- constructions” affixed to the premises comprising a mill, manufactory or building (whether on or below the ground) and used for the containment of a substance or for the transmission of a substance or electric current.
- It includes any such constructions which are designed or used primarily for storage or containment (whether or not the purpose of such containment is to allow a natural or a chemical process to take place). It excludes any such constructions which are designed or used primarily to induce a process of change in the substance contained or transmitted.
Agricultural land used for tillage, meadow, pasture, horticulture, forestry, outdoor surfaces, farm buildings, buildings used for fur farming and training of bloodstock are outside the scope of rates
Extensive exemptions from rates had been granted by statute for agricultural land . Rates ceased to be chargeable on agricultural land after a Supreme Court ruling that the method of assessment was arbitrary and unconstitutional, being largely based on the nineteenth century Griffith’s Valuation..
The charge to rates on agricultural land was not replaced. This further narrowed the rates tax base, and by default, rates remained as a charge, on “commercial” property only.
Land used for “charitable” purposes are exempt. See the section on the legal definition of a charity. Charitable purposes includes use for not for profit educational, healthcare, religious purposes and similar public benefit purposes generally. There are statutory exemptions for a range of land used for similar purposes. The exemption covers most of the following categories of building, when used on a not for profit basis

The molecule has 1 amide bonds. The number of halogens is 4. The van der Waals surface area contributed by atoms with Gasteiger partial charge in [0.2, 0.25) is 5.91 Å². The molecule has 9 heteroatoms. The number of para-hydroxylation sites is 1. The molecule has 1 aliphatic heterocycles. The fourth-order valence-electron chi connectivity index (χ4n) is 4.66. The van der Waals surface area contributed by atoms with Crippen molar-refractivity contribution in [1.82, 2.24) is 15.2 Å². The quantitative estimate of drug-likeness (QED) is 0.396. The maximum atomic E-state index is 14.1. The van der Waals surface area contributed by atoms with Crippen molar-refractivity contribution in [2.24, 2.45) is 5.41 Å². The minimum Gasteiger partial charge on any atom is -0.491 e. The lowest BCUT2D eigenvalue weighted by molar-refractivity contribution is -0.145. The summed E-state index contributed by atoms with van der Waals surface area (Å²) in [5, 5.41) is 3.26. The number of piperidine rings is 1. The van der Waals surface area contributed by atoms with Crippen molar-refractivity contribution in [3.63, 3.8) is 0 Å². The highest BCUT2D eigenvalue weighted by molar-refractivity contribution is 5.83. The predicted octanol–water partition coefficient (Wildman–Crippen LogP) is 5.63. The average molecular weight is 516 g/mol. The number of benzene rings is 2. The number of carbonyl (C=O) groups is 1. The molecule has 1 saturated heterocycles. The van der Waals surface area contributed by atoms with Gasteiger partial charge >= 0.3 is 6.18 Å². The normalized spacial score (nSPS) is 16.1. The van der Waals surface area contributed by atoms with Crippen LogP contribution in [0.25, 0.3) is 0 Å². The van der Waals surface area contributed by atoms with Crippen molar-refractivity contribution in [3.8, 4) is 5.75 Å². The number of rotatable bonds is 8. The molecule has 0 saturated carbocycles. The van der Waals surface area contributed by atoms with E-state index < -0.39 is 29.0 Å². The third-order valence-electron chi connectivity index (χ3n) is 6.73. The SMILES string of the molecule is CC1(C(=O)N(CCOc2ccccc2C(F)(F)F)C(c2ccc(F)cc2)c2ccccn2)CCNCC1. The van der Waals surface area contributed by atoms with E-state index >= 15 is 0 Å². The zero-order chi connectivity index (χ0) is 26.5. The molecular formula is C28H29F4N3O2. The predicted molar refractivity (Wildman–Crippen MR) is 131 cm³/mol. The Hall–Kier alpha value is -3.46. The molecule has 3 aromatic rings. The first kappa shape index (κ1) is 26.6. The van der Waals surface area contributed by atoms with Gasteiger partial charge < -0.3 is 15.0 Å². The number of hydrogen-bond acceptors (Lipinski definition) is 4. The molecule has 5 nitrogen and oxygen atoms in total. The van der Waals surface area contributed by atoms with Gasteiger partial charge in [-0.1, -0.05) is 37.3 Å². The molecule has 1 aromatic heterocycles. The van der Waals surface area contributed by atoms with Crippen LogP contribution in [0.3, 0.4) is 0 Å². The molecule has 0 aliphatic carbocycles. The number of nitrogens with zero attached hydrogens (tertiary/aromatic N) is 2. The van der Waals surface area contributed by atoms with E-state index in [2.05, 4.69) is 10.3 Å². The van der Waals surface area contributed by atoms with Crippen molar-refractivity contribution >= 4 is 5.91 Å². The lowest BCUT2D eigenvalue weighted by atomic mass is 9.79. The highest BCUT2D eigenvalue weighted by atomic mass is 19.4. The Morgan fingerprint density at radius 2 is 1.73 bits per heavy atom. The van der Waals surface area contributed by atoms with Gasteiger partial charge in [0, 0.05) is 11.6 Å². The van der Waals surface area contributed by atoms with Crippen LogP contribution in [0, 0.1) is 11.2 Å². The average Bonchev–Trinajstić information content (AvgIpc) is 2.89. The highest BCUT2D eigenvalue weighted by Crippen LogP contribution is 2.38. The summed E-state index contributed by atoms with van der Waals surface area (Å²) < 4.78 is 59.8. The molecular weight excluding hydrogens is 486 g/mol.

- burial grounds and crematoriums;
- schools and buildings used for educational purposes (on a not for profit basis with expenses defrayed by the Exchequer).
- places of worship;
- hospitals and infirmaries; (on a not for profit basis with expenses defrayed by the Exchequer);
- premises used for the care of sick, elderly, handicapped or disabled persons on a not for profit basis (with expenses defrayed from Exchequer (but not otherwise);
- art galleries, museums, national monuments open for the public not established for the purpose of making a profit;
- community halls;
- buildings used by a society for the advancement of science or the arts;
- exemption under various urban renewal incentive schemes in designated areas; the exemption from rates is or a number of years, typically up to 10 years.
The following categories of property are not rateable:
- domestic premises,
- agricultural land used for tillage, meadow, pasture, horticulture, forestry, outdoor surfaces, farm buildings, buildings used for fur farming and training of bloodstock;